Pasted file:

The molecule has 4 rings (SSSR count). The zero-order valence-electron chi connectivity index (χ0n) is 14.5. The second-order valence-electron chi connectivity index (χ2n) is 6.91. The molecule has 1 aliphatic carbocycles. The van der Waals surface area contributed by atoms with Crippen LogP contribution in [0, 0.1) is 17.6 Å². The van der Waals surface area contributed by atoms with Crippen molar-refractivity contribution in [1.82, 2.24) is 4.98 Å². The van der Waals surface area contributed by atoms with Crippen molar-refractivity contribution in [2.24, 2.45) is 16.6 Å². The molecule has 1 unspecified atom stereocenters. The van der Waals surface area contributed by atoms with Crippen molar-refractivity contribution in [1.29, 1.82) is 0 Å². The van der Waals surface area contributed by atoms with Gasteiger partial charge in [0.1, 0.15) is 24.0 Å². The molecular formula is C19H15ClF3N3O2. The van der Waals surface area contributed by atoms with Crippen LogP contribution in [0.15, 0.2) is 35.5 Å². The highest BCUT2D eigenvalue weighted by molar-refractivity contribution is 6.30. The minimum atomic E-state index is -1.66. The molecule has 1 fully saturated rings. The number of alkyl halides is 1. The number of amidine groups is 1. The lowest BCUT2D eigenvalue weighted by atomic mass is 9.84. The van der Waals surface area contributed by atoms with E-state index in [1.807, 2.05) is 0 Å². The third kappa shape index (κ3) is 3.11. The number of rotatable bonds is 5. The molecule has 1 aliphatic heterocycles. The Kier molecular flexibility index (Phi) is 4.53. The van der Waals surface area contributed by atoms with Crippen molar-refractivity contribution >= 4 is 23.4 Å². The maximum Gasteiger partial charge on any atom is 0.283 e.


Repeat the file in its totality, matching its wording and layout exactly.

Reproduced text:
The molecule has 4 rings (SSSR count). The zero-order valence-electron chi connectivity index (χ0n) is 14.5. The second-order valence-electron chi connectivity index (χ2n) is 6.91. The molecule has 1 aliphatic carbocycles. The van der Waals surface area contributed by atoms with Crippen LogP contribution in [0, 0.1) is 17.6 Å². The van der Waals surface area contributed by atoms with Crippen molar-refractivity contribution in [1.82, 2.24) is 4.98 Å². The van der Waals surface area contributed by atoms with Crippen molar-refractivity contribution in [2.24, 2.45) is 16.6 Å². The molecule has 1 unspecified atom stereocenters. The van der Waals surface area contributed by atoms with Crippen molar-refractivity contribution in [1.29, 1.82) is 0 Å². The van der Waals surface area contributed by atoms with Gasteiger partial charge in [0.1, 0.15) is 24.0 Å². The molecular formula is C19H15ClF3N3O2. The van der Waals surface area contributed by atoms with Crippen LogP contribution in [0.15, 0.2) is 35.5 Å². The highest BCUT2D eigenvalue weighted by molar-refractivity contribution is 6.30. The minimum atomic E-state index is -1.66. The molecule has 1 fully saturated rings. The number of alkyl halides is 1. The number of amidine groups is 1. The lowest BCUT2D eigenvalue weighted by atomic mass is 9.84. The van der Waals surface area contributed by atoms with E-state index in [1.807, 2.05) is 0 Å². The third kappa shape index (κ3) is 3.11. The number of rotatable bonds is 5. The molecule has 1 aliphatic heterocycles. The Kier molecular flexibility index (Phi) is 4.53. The van der Waals surface area contributed by atoms with Crippen molar-refractivity contribution >= 4 is 23.4 Å². The maximum Gasteiger partial charge on any atom is 0.283 e.